Recently I’ve been getting emails from folks looking for posts on specific topics. Currently there are over 400 posts on various topics on this website. However, only the 40 most recent posts are shown on the main page. While you can browse through the archive of posts that could take a while and there is a simpler way. In the upper right hand corner of each page there is a search box. To find posts on a specific topic all you need to do is type a subject into the search box and hit the enter button on your computer. The WordPress program will do a search and display all the related posts. Give it a try, it really works!
When I took on the assignment of being the DCC Corner columnist for Model Railroader magazine I decided it was time to start a website where I could post additional information that I just didn’t have room for in the monthly column–so here we are.
The posts here are organized with the 20 most recent posts in each category (DCC and Layout) appearing on the front page. The rest rotate into the post archive as new ones are posted. By clicking on the post archive menu option you can browse through all previous posts. There are currently over 300 posts so unless you’ve been here from the start you have some reading to do. If you are looking for a specific post or topic you can search the archive using the search box at the top of the page.
If you have a specific question feel free to use the contact form accessible through the main menu instead of sending emails. The contacts go through a special spam filter whereas spam messages may slip through my regular internet service provider–thanks.
Also note that you can sign up to receive email updates of new posts and you can follow me through my Facebook page. Finally there are buttons on every post and page where you can share the content with friends by email or on your own Facebook page. So let’s get the word out and keep coming back for more.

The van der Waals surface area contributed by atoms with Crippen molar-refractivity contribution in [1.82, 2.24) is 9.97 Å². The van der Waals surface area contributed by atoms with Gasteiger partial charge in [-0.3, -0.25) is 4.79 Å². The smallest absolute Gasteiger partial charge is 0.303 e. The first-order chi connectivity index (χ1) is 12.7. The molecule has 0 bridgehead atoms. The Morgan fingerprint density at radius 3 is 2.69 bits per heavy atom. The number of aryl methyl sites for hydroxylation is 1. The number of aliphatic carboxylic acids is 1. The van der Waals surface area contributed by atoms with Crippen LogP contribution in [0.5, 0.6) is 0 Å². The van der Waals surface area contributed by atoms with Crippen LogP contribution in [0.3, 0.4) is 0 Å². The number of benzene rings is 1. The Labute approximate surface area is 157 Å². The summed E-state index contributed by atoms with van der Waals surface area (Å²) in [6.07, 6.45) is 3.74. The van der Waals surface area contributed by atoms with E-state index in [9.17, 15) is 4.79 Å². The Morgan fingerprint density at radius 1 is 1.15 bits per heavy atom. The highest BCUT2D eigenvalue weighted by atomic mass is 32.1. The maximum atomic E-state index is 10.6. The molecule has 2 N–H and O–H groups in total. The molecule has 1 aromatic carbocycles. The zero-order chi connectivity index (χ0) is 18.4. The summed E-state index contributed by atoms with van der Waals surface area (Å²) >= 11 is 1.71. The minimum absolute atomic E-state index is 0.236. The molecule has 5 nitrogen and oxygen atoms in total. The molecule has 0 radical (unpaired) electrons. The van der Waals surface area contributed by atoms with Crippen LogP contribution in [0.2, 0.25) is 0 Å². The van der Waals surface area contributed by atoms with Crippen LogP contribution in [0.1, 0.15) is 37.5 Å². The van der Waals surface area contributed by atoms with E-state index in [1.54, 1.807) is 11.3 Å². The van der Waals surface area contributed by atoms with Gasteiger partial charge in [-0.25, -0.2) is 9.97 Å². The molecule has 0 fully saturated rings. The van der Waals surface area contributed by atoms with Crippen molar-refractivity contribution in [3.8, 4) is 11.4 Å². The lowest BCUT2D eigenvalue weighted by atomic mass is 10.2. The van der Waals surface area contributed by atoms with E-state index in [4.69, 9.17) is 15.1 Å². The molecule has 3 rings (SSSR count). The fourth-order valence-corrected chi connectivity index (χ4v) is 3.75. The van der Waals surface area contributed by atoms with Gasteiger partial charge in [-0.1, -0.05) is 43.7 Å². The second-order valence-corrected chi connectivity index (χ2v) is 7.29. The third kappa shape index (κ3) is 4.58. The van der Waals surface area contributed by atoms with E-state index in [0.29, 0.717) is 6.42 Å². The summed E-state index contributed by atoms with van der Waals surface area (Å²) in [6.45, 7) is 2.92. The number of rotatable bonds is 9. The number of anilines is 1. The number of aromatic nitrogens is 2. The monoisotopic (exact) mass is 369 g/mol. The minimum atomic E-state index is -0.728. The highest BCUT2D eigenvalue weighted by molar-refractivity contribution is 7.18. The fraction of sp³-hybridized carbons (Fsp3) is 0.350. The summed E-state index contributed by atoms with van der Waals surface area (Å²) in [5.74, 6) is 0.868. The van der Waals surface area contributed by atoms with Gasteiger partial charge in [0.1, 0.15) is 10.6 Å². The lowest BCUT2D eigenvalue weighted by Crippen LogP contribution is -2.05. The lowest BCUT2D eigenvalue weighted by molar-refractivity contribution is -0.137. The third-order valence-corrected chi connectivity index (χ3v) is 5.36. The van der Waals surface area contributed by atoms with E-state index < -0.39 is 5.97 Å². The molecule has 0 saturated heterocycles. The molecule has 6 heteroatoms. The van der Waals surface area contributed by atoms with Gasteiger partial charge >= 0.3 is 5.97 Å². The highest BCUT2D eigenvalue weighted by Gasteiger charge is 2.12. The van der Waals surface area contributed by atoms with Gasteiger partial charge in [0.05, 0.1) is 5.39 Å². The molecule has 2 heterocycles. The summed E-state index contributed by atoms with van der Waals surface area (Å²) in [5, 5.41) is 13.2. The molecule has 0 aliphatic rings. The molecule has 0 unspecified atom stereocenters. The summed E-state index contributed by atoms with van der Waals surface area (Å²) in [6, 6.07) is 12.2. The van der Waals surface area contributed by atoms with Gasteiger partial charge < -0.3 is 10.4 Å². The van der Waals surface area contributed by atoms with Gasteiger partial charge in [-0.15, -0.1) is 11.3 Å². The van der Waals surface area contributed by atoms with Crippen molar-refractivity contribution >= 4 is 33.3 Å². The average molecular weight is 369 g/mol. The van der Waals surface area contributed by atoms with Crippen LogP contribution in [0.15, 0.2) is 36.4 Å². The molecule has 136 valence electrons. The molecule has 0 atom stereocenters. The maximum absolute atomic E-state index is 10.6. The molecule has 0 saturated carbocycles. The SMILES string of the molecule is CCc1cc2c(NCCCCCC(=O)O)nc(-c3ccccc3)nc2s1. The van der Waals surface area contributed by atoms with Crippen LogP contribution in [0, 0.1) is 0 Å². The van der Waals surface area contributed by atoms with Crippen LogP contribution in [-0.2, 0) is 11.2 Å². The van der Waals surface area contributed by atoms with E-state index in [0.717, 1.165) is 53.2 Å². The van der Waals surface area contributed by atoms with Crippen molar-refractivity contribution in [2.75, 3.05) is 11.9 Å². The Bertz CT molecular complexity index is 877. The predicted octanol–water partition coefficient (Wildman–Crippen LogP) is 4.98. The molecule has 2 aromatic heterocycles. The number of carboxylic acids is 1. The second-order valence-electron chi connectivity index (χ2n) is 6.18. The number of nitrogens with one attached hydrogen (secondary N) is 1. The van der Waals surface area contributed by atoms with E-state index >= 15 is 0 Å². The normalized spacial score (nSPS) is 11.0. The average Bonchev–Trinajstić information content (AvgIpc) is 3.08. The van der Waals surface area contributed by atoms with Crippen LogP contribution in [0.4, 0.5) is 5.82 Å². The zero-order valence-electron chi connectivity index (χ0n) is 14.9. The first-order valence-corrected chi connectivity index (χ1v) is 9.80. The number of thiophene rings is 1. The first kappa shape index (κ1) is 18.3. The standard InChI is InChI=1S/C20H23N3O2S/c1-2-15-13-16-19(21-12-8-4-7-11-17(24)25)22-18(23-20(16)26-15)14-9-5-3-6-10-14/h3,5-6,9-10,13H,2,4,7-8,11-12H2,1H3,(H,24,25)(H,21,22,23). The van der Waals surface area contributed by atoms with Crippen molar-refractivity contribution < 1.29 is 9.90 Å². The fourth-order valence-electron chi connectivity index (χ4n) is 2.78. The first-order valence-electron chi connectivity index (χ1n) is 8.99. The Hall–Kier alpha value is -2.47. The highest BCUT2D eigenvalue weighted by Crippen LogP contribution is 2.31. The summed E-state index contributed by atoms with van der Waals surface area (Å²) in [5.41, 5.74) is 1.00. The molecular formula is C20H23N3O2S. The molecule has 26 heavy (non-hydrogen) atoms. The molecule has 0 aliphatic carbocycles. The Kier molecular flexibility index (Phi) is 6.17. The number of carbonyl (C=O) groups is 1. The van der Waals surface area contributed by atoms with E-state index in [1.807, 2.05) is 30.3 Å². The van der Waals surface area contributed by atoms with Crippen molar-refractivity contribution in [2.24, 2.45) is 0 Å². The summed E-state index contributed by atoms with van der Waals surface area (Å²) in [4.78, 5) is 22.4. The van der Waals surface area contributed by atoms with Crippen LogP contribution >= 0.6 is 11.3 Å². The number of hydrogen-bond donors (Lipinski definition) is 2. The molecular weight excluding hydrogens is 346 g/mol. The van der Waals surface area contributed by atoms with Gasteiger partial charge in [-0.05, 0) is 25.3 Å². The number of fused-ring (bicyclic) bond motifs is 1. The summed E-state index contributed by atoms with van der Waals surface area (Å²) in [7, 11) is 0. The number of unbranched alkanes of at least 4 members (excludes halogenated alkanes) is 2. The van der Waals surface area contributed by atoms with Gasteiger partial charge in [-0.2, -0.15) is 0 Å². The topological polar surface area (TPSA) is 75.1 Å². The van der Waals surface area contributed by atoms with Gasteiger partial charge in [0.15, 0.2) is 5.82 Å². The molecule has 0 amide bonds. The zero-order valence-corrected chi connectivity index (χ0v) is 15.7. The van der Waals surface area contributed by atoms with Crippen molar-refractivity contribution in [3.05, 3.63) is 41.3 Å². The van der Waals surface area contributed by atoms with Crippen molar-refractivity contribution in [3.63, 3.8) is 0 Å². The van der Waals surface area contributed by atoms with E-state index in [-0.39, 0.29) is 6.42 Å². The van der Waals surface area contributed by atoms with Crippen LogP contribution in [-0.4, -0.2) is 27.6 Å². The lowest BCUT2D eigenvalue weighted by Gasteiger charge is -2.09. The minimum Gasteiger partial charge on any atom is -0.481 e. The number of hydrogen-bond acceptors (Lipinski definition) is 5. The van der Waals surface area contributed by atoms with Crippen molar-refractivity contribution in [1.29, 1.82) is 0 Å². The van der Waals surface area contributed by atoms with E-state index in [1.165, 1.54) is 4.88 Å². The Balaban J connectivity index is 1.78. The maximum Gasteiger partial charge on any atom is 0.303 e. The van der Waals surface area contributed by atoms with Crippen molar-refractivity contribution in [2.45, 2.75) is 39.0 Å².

Almost all DCC systems use flat multi-conductor cables for interconnecting their throttle panels, command stations, and boosters. They also may be used for making connections with wireless transceivers, and other equipment. I described in my March 2017 DCC Corner column how to make your own cables but I didn’t go over how to test them in case things didn’t work properly when you are done so let’s take a look at that.
Actually the equipment necessary to test a new cable is fairly inexpensive and readily available. What I am talking about is a LAN tester available from most electronics equipment suppliers. I got the one pictured for $9.99 from Jameco. Basically all you do is plug one end of the cable into the larger unit and the other end into the smaller unit. It has sockets for both RJ11/RJ12 and the larger RJ45 plugs. Some units have adapters for testing BNC also.
When you turn it on the master unit sends out a sequence of electrical pulses to each wire in sequence. As each pulse goes out an LED on the master unit lights up alongside a number corresponding to the wire. A similar display on the remote unit also lights up, if the connection is good. The rate of the pulses can be set for a fast normal or a slow speed and the cable can be up to 984′ long. The units can check for continuity, open, shorted and crossed wire pairs.
The unit I bought is the simplest one but they have others that range in price and capability up to $57.95. They operate off a 9 volt battery and really are simplicity itself. Often the easiest fix is a good hard squeeze with the crimping tool, but when that doesn’t work one of these LAN testers is absolutely necessary–either that or replace the whole cable.
In my October 2017 Model Railroader article on the abc’s of power management I talked about different ways of sharing the output from a single booster with several isolated power districts. However, I apparently didn’t make it clear that you can use boosters with different amperage ratings. One eagle-eyed reader noticed that in one photo I showed my old 8 amp DCS200 along with a 5 amp DB150 and he wanted to know if that was really possible.
The answer is yes. The amperage of the booster only affects how many locomotives you can operate in a given block. If you have a large yard block followed by a single track mainline block you are going to need more amperage in the former than the latter. This really is the basis for power management as I discussed in the article. As I explained you can have one block protected with a trip point of about 1.5 amps and a second with a trip point of 3 amps. When it comes down to it amperage really is just the potential amount of current available to your locos.